I have a birthday tomorrow. I’m very happy about this. Keep ’em coming, please and thank you.
They keep coming.
Turning 40, four years ago, was great. But I’m struggling a little bit with being in my forties. Still. All the issues I grappled with at the end of my book as I approached my fortieth birthday are as present as ever. Maybe more so. I don’t write about them much, because I feel like I should be over it already. Because it will make me seem like a shallow person, preoccupied with the loss of youth, attached to all the wrong things.
I’m not preoccupied. But I’m not over it either. I grieve sometimes. I get hot pangs of jealousy toward people in their thirties. Never twenty-somethings or teens. Just the thirties. I’m jealous that they still have their full share of time, and mine is dwindling. I’m the regretful gambler, watching players with fresh chips stepping up to the table.
This is nonsense. I know that. Intellectually. I do. It’s emotionally immature and spiritually unenlightened. Nobody is going to pin “getting older is complicated, and it’s hard sometimes” as an inspirational quote.
I don’t nurse these feelings. But they arise.
This the other side of the Other Side of Angst that I wrote about the other day. I was trying to work it into that reflection, but I couldn’t reconcile these two truths: 1) I’m past angst. 2) I’m experiencing some angst.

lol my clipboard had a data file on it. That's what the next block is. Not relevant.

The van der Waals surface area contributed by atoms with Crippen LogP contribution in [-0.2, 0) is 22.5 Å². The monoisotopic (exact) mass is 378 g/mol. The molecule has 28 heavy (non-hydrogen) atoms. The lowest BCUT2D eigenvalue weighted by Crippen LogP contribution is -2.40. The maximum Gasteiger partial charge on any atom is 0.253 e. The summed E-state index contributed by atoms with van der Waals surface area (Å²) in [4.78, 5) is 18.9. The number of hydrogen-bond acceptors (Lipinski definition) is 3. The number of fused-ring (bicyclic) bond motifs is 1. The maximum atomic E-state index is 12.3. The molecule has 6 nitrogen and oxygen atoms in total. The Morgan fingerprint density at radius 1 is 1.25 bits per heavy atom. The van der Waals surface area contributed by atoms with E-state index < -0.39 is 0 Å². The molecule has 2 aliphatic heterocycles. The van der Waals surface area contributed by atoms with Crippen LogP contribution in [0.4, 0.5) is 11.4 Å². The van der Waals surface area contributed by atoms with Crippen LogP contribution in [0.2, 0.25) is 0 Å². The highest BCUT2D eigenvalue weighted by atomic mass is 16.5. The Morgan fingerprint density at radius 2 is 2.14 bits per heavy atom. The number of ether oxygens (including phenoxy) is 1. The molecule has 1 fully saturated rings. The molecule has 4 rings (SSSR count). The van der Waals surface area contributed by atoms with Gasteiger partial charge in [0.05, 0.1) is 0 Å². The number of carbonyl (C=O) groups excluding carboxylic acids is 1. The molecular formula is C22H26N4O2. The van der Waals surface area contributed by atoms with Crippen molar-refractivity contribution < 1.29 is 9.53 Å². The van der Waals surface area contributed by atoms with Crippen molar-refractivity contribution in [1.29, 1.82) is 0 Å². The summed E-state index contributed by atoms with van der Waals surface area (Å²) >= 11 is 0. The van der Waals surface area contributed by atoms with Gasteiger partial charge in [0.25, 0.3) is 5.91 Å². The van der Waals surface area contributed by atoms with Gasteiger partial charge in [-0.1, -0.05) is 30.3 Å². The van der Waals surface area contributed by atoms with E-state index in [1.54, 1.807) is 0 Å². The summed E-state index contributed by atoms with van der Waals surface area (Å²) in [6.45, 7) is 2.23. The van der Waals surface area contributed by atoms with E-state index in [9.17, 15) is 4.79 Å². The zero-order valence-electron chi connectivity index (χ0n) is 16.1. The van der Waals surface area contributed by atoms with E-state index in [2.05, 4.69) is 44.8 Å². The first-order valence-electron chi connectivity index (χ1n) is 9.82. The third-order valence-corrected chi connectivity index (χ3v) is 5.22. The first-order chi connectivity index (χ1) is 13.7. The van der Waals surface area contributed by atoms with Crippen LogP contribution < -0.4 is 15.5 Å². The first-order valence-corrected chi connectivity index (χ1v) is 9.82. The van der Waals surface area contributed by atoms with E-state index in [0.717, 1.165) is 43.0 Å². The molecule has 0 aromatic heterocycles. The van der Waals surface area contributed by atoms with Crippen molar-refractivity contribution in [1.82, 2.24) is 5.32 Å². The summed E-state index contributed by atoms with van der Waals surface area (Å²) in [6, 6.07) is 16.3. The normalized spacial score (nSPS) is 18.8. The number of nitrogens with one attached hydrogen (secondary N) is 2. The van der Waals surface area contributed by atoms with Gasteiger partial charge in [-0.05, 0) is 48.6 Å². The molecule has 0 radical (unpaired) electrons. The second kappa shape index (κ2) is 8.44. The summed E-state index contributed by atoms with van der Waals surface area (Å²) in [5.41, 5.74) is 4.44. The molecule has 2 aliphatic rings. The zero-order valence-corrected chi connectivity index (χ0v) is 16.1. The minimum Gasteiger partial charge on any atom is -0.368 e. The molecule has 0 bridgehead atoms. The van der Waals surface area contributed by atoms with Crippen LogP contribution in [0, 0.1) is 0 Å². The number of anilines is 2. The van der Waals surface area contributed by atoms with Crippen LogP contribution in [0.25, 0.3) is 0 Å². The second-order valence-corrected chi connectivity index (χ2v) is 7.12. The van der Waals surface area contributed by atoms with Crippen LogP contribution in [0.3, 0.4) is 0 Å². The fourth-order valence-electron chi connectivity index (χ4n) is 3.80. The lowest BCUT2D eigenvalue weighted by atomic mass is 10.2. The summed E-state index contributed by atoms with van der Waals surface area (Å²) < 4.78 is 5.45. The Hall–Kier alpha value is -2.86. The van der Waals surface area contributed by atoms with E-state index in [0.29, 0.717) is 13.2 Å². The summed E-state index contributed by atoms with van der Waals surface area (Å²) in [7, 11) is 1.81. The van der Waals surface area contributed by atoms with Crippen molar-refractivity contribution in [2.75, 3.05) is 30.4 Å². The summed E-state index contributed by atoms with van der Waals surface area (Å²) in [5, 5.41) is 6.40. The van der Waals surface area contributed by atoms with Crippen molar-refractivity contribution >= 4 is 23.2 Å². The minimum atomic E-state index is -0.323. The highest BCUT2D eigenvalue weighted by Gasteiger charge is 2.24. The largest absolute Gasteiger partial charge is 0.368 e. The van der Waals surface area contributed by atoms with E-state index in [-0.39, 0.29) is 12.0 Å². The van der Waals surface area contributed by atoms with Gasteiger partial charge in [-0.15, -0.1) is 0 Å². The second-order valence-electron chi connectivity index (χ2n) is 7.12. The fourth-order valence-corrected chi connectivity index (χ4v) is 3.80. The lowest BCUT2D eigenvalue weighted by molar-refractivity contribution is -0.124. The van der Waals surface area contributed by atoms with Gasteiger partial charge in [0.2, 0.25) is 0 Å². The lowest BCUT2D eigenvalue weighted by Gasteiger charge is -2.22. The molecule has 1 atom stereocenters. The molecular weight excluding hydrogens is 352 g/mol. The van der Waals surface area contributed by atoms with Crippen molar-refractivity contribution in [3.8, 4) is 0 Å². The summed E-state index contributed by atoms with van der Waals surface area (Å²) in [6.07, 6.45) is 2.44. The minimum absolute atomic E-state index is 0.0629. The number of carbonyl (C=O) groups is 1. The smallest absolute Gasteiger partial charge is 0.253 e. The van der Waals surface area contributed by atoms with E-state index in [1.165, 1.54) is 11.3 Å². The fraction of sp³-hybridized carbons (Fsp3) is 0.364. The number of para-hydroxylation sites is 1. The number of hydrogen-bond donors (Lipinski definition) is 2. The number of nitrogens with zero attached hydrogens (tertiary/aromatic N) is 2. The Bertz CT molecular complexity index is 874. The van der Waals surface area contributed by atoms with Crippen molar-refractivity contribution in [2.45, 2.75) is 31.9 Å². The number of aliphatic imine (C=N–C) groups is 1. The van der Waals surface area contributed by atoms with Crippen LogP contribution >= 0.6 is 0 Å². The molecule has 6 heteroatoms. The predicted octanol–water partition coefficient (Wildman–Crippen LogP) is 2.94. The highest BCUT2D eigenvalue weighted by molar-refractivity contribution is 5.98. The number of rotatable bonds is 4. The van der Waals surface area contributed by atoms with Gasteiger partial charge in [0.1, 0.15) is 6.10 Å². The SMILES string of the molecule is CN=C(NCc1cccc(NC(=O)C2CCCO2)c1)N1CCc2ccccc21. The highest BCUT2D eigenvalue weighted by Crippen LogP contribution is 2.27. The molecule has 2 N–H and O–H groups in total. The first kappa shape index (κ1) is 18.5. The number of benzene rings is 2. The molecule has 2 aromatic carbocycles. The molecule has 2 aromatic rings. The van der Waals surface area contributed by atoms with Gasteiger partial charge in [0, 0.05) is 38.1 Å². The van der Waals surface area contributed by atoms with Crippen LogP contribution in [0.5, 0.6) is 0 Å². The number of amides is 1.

My Jungian friend Susan always said that the deepest truth resides in the tension between opposites. In paradox.
Midlife is full of paradox.
When I wrote about coming up on 40 in my memoir, I could see the parallels between adolescence and midlife, but I didn’t grasp how far the analogy would carry. The transition between childhood and young adulthood doesn’t happen in a single milestone year, and the passage between young adulthood and late adulthood doesn’t either. I was so focused on that one birthday. If I could meet the big four-oh with enough gusto, I’d be magically launched into the next phase of life.
But after 40, there’s 41. And after that, 42. And it starts to register that this has been a one way ticket all along.
Maybe other people come to terms with that easily and swiftly. It’s taking me a little while.
So my birthday gift to myself is to extend to myself the same acceptance that’s so easy to give my child as he sheds one way of being for another. To not diminish my experience by dismissing the uncomfortable parts. Life after forty is as vibrant and varied as ever, and I look forward to all that’s still to come. And some days I feel the loss of what was, and what will never be, and I grieve.
If I may ask for a birthday gift from you, it would be some reassurance that I’m not alone in this mixed bag of feelings. More than bold slogans and inspirational quotes about life beginning at 40 (I collect plenty of those), I’d like to also know that it’s normal to feel a sense of loss as I shed my younger skin. If you’re experiencing that, or are on the other side of it, I would love to hear about it.